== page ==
Perhaps the most riveting of the many evocative songs on “Skeleton Crew,” the debut album from the mother-son duo known as Madisen Ward and the Mama Bear, is a slightly haunted ditty called “Dead Daffodils.”
A countrified, homespun scene is laid out by the lyrics and the sparse braid of two acoustic guitars. But there are dappled shadows on the bucolic setting that gradually become a portentous shroud, with Madisen Ward’s unsettled vocals carrying most of the freight.
The rich resonance of his declamatory tenor turns raspy, and unexpectedly comes to a squeaky finish within the course of a single phrase. Some of the deep, throaty tones, as well as the daring volatility, are reminiscent of singer-songwriter Tom Waits.
“When I write songs that are unorthodox or imperfect because it is coming from a raw place, it reminds me of the realm when I first started writing songs, and it is a good place,” said Madisen by phone last week. “There has to be a kind of freedom to it, like if I am singing higher than my register should be, or my mom and I are not really harmonizing, not following a certain template. It is hard to remain creative if the bridge is too safe.”
This artistic verve is a signature virtue of the guitar-vocal duo, their tour coming to the Cedar Cultural Center on Sunday. Madisen’s desire to stir things up helps tweak the clichés out of their biographical narrative as familial African-Americans from the heartland performing acoustic music.
The “Mama Bear,” Ruth Ward, was an aspiring singer-songwriter weaned on Sam Cooke and anxious to take part in the folk-rock boom of the late 1960s and ’70s.
“My roots lie in everything,” Ruth said. “Madisen can tell you we had albums pillar to post around the house. As a teenager I loved the sound of Sam Cooke and Jackie Wilson — the depth of soul that came out of them. Etta James. I can just feel that sound, whether it is folk or soul.”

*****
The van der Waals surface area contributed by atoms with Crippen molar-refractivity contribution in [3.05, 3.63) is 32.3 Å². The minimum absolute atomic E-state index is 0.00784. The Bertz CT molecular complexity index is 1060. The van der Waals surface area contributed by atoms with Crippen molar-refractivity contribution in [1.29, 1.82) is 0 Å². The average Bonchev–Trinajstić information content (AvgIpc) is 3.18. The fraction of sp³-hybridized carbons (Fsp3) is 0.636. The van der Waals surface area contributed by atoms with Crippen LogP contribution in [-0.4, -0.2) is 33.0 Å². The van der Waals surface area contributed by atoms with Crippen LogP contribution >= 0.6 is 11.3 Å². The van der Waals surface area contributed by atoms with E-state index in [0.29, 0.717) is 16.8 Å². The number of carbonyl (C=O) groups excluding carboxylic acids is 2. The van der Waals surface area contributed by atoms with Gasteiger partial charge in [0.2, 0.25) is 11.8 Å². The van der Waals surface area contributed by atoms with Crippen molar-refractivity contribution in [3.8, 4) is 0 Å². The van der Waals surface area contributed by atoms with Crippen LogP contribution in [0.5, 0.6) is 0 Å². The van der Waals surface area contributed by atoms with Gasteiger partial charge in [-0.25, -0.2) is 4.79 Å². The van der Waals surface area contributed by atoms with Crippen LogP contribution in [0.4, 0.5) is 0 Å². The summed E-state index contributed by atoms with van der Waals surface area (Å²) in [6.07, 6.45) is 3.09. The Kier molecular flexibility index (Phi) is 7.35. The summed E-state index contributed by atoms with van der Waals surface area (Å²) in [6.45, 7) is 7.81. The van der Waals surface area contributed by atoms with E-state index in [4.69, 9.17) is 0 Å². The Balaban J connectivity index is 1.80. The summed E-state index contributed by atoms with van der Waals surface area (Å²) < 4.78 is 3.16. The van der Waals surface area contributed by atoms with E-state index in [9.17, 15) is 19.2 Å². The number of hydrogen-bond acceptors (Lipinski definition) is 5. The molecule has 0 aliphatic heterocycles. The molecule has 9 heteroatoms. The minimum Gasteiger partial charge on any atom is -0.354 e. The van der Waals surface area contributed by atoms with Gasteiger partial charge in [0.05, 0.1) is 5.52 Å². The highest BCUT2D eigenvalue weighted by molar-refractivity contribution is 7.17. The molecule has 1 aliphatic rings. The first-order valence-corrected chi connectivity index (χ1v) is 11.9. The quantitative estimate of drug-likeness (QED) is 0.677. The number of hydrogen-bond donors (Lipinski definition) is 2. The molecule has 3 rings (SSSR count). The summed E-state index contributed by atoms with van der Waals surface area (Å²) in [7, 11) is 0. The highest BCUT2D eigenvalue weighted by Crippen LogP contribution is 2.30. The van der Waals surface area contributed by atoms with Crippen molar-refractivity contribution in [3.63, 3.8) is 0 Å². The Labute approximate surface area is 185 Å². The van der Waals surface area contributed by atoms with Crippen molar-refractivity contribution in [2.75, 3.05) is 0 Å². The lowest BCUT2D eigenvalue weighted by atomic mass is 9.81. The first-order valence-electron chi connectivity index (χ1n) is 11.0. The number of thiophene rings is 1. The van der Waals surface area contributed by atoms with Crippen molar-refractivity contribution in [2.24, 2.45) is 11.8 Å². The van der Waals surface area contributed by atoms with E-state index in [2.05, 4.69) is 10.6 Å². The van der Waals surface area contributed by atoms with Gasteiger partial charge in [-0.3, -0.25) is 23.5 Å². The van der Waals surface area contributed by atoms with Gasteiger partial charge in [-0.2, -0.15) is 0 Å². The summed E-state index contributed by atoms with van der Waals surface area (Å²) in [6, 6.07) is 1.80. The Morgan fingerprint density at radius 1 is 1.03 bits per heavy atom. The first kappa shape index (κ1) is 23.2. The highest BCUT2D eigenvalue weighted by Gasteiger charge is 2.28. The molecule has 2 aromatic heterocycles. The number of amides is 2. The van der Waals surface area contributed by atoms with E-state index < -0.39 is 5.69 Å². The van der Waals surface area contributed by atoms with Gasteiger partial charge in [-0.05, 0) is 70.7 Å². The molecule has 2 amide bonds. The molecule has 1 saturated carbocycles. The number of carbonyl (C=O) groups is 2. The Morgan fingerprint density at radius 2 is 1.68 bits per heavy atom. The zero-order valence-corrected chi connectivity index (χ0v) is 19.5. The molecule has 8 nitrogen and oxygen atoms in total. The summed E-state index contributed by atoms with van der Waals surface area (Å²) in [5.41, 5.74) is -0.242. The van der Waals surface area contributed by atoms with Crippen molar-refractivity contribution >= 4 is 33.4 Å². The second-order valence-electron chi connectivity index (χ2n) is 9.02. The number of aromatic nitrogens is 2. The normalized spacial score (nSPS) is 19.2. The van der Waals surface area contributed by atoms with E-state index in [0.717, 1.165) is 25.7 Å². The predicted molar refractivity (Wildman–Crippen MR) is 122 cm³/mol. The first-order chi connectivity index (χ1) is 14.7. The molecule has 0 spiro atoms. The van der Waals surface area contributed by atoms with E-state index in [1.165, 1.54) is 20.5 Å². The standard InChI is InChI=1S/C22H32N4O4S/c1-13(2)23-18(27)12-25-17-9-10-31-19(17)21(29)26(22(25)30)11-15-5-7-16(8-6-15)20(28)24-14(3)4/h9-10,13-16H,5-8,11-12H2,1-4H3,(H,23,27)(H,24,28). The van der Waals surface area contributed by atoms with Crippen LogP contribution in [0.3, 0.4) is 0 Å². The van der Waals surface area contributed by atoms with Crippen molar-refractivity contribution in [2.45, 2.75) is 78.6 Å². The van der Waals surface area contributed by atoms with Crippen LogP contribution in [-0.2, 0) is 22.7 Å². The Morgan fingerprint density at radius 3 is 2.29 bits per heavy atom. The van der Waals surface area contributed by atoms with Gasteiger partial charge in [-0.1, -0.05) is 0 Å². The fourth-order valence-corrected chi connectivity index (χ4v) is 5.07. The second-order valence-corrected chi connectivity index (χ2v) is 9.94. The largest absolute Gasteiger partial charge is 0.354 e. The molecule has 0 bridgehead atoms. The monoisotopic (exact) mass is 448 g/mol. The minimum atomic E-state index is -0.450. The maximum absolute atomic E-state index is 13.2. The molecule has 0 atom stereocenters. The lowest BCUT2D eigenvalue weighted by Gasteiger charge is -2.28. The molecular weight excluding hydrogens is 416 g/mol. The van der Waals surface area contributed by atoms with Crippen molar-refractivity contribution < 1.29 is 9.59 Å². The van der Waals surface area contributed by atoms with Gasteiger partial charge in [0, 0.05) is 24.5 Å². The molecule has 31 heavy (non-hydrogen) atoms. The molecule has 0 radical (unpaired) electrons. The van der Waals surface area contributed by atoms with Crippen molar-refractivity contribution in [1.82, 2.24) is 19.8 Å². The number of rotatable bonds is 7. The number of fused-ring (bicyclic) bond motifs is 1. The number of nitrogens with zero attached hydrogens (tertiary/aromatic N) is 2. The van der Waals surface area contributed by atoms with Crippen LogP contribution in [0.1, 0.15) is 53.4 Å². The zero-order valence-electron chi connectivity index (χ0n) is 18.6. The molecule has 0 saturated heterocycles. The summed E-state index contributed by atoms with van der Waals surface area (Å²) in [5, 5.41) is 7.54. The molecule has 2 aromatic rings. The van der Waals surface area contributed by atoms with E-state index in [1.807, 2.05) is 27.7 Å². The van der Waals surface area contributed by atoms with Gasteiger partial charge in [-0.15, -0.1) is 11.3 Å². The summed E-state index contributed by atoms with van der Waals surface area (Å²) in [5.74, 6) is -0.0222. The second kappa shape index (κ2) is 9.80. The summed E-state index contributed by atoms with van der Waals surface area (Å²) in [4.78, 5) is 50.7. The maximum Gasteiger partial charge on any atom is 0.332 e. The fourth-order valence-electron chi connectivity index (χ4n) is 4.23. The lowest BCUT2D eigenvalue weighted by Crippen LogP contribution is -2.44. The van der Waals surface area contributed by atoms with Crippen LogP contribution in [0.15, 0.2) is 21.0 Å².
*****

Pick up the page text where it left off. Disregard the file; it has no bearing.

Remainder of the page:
Ruth released two albums many years apart before shelving her dreams in the face of marriage and three children.
Her youngest, Madisen, grew up wanting to be an actor, believing music to be the province of his mother, who still played the occasional gig at coffeehouses around their home in Independence, Mo., just outside of Kansas City. But gradually he realized that dramatic performance was also integral to being a singer-songwriter, and the strong public response when he sat in with his mother — especially when performing his own songs — crystallized the concept of a duo act.
There are undeniable elements of country blues, gospel and folk music as they deftly trade and weave guitar riffs, with Ruth harmonizing and otherwise chiming in on Madisen’s lead vocals. But Madisen’s instincts are the secret ingredient.
“I have a pretty good handle on the sound we are making and why it sounds different,” he said. “I can tell when something is contributing to that sound or when things start to remind me too much of something I have already heard. My mom got on board with the style so she also brings things within that style.”
That sense of adventure is balanced by the grounded values and verities the duo want to convey in their lyrics. When editing rough notes into a composition, Madisen keeps in mind that his essential goal is to “talk about things that have always been or always will be.
“I don’t want to talk about texting or just something that is in the modern day,” he emphasizes. “I don’t want to talk about the phone, I want to talk about the hand that is holding it.”
Started in the cane fields
Madisen Ward and the Mama Bear are a modern-day success story, however. It wasn’t until the spring of 2013, when a family friend helped them produce a five-song EP, “We Burned the Cane Fields,” that they had a recording to help promote their act. The duo’s performance at the 2014 South by Southwest festival in Austin, Texas, drew raves from Rolling Stone and other outlets, enabling them to secure a record contract and fold some songs from “Cane Fields” into the current album, released this past May to wide acclaim. An extensive tour of Europe and the U.S. has been similarly well-received.
For Ruth, it was a belated breakthrough at the age of 63. For Madisen, now 27, it felt like destiny.
“When we all graduated [from high school], and some of my friends went abroad, I never saw myself doing that and coming back penniless,” he said. “I figured I’d stay home and go to work on a career that would allow me to travel later.”
On the current tour, the group is hewing to material from “Skeleton Crew,” with a cover or two mixed in. Madisen, who says with a wary laugh that he allows his mother to doctor his songs during the composing process “if it’s going to improve them,” added that he has been working on songs for the next album while on the road.
“We might add instrumentation, maybe a horn or something, but keep any changes subtle,” he said. “And I can’t guarantee it will be as happy as this last one.”
Apparently some companion pieces to “Dead Daffodils” are on the horizon.
Britt Robson is a Twin Cities-based writer.